Rookie Reynaldo Lopez, center, is taken out in the fifth inning at Nationals Park. He struck out nine Dodgers in his debut. (Mitchell Layton/Getty Images)

Reynaldo Lopez, the first Dominican pitcher to start a game for the Washington Nationals who was signed and developed by the team, stepped onto the rubber Tuesday night, his glove high, hiding all but his eyes. Still and stern he stood, frozen as he was when the Nationals told him he was getting called up in the first place, his improbable journey to the major leagues complete.

Los Angeles Dodgers veteran second baseman Chase Utley took his time digging in, which made Lopez stand there set for a few awkward seconds before he could throw his first pitch. Soon after, Utley made him stand for a few seconds more as he rounded the bases with a leadoff home run. But what will linger for these Nationals, weeks or months or seasons from now, is the fact that Lopez was standing there at all.

The Nationals lost, 8-4, so that Utley and the Dodgers scored six runs against Lopez in 42/3 innings mattered in the moment. But that Lopez struck out nine and showed majors-ready stuff over 105 pitches was what may have mattered more.

It mattered to Lopez, so much that he could barely speak when Nationals staff congratulated him on the call-up. It mattered to his grandmother, who he said sobbed hysterically and had trouble breathing when she heard the news. It mattered to the Nationals, who had only had one Latin American starter of their own previously start a big league game.

“It’s something incredible. You always work hard to get here,” Lopez said. “It’s something incredible because I started from the bottom and you never think you’re going to be here.”

Since the Smiley Gonzalez saga rocked their international organization, the Nationals have been building — and rebuilding trust — in their efforts in Latin America. This season, as they spent more money on the international market than ever before and have top-rated Latin prospects up and down the system, they have seen tangible payoff.

Nationals General Manager Mike Rizzo pulled vice president of international operations Johnny DiPuglia off the road to watch Lopez in person. Hagerstown Suns Manager Patrick Anderson and pitching coach Sam Narron came down to watch. Director of player development Mark Scialabba came, too.

“Every time you get one of those kids from down there to come up, it’s like one of your kids,” DiPuglia said. “It’s a big team effort.”

When the Nationals first spotted Lopez, he was a catcher with quick feet and an even quicker arm. But he was frail, six-foot-nothing, and lucky if his fastball hit 91. Most touted international teenagers sign as soon as they can, at age 16. Lopez was 18 by the time the Nationals got him. They signed him for $17,000. Fellow top prospect Lucas Giolito signed for more than 172 times that much.

When pitching coordinator Paul Menhart saw him in Class AA — without a typical flamethrower’s build, but bulked up and throwing 94 to 96 anyway — he noticed unexpected power.

“It’s one of those things where you go, ‘Watch for this kid down the road,’ ” Menhart said. “And the road has been a little shorter for him. He’s been rushed right through this thing really quickly.”

“It’s something incredible. You always work hard to get here,” Reynaldo Lopez said. (John McDonnell/The Washington Post)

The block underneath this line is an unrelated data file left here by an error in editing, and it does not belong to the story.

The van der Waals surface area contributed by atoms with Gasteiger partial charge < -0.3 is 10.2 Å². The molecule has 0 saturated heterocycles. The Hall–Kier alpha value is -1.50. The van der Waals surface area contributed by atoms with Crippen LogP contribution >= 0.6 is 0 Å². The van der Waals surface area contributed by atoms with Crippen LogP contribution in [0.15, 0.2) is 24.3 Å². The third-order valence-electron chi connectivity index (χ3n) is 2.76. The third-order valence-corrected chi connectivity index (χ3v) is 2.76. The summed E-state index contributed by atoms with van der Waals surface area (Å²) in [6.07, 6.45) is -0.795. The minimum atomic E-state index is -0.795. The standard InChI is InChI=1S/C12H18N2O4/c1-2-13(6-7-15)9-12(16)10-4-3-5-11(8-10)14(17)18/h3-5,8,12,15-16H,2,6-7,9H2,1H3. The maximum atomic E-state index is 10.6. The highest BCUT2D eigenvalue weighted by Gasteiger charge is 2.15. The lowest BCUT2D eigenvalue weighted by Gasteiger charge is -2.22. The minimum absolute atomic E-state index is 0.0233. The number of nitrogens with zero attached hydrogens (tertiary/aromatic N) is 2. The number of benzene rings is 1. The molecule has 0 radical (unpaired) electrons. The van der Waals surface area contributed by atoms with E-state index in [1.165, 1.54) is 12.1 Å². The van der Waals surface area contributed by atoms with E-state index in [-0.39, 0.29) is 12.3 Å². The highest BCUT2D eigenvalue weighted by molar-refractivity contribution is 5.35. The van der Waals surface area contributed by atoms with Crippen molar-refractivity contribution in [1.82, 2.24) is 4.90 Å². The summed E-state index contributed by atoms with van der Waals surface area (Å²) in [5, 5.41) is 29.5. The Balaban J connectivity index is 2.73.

Lopez battled back trouble in 2015. Healthy this season, he jumped into Baseball America’s top 50 prospects, and ranked top 10 in the minor leagues in strikeouts. Menhart said last year’s failures gave coaches a chance to help Lopez learn how to fail without faltering.

On Tuesday, he allowed that leadoff home run to Utley, three runs in the first, and hits to seven of the first 11 big league batters he faced. Pitching coach Mike Maddux visited him twice in two innings. His high-90s fastball missed spots, leaking back over the plate, getting clobbered so much Manager Dusty Baker wondered later whether the Dodgers saw something that tipped them off.

But Lopez settled in. At one point, he retired eight straight, six by strikeout. He began each hitter the way he began that first one — glove over his face, just below the brim of his cap. Nationals player development staff told Lopez to hold his glove up like that. He has, as Menhart put it, “a unique sense of humor,” and would often smile on the mound more than his coaches thought prudent.

Catcher Jose Lobaton had never caught Lopez before because, unlike Giolito and other prospects, Lopez had not yet been a part of a major league spring training. He told him not to try to throw 100 for three innings. The Nationals needed five or more.

Lopez nearly made it, but he allowed the first three hitters to reach in the fifth, and the Dodgers added two more runs. Baker pulled him. His final line included six runs, 10 hits, one walk and nine strikeouts . Among Nationals, only Stephen Strasburg struck out more in his major league debut.

“I’m sure it shocked him right away to have your first big league hitter hit the ball out of the ballpark. I’m sure he’s not used to guys catching up to his fastball,” Baker said. “. . . But he’s very bright. Just got to tighten up a few things. I think he’ll be here for a long time.”

Meanwhile, Dodgers left-hander Scott Kazmir shut down the Nationals, who did not have sick-to-his-stomach Anthony Rendon and did not include Wilson Ramos — still resting after 18 innings Sunday, Baker said, either. Lobaton homered in the fifth inning. Trea Turner tripled home two runs, and Daniel Murphy doubled home another in an eighth-inning rally that was not enough to overcome the early deficit.

Perhaps, if Joe Ross is not ready in time for his next turn, Lopez will get another start. Perhaps he will go back to the minors, and return in September. The Nationals’ plans for their rotation are uncertain. But their plans for the future certainly include Lopez, and more international talents like him.